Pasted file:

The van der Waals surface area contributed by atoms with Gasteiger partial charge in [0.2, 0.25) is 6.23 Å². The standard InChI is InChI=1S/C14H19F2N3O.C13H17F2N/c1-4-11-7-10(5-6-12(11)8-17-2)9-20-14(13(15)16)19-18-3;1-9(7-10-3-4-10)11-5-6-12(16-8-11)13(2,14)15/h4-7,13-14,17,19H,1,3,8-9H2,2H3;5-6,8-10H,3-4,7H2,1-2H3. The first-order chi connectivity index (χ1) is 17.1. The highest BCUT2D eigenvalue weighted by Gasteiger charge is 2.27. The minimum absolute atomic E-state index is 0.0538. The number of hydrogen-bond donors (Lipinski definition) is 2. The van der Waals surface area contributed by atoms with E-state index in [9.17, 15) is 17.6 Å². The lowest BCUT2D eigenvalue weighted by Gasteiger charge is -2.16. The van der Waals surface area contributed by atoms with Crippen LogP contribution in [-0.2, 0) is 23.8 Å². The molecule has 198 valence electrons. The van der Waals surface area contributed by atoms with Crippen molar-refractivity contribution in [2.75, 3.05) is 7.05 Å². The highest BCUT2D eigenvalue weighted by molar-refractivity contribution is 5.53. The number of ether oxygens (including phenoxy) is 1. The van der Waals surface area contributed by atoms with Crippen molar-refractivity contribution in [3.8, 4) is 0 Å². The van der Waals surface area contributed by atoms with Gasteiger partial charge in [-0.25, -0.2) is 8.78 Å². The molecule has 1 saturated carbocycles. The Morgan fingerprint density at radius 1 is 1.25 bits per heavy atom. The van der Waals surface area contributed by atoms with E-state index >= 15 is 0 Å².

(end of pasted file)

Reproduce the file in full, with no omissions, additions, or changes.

The van der Waals surface area contributed by atoms with Gasteiger partial charge in [0.2, 0.25) is 6.23 Å². The standard InChI is InChI=1S/C14H19F2N3O.C13H17F2N/c1-4-11-7-10(5-6-12(11)8-17-2)9-20-14(13(15)16)19-18-3;1-9(7-10-3-4-10)11-5-6-12(16-8-11)13(2,14)15/h4-7,13-14,17,19H,1,3,8-9H2,2H3;5-6,8-10H,3-4,7H2,1-2H3. The first-order chi connectivity index (χ1) is 17.1. The highest BCUT2D eigenvalue weighted by Gasteiger charge is 2.27. The minimum absolute atomic E-state index is 0.0538. The number of hydrogen-bond donors (Lipinski definition) is 2. The van der Waals surface area contributed by atoms with E-state index in [9.17, 15) is 17.6 Å². The lowest BCUT2D eigenvalue weighted by Gasteiger charge is -2.16. The van der Waals surface area contributed by atoms with Crippen LogP contribution in [-0.2, 0) is 23.8 Å². The molecule has 198 valence electrons. The van der Waals surface area contributed by atoms with Crippen molar-refractivity contribution in [2.75, 3.05) is 7.05 Å². The highest BCUT2D eigenvalue weighted by molar-refractivity contribution is 5.53. The number of ether oxygens (including phenoxy) is 1. The van der Waals surface area contributed by atoms with Crippen molar-refractivity contribution in [3.8, 4) is 0 Å². The van der Waals surface area contributed by atoms with Gasteiger partial charge in [-0.25, -0.2) is 8.78 Å². The molecule has 1 saturated carbocycles. The Morgan fingerprint density at radius 1 is 1.25 bits per heavy atom. The van der Waals surface area contributed by atoms with E-state index >= 15 is 0 Å².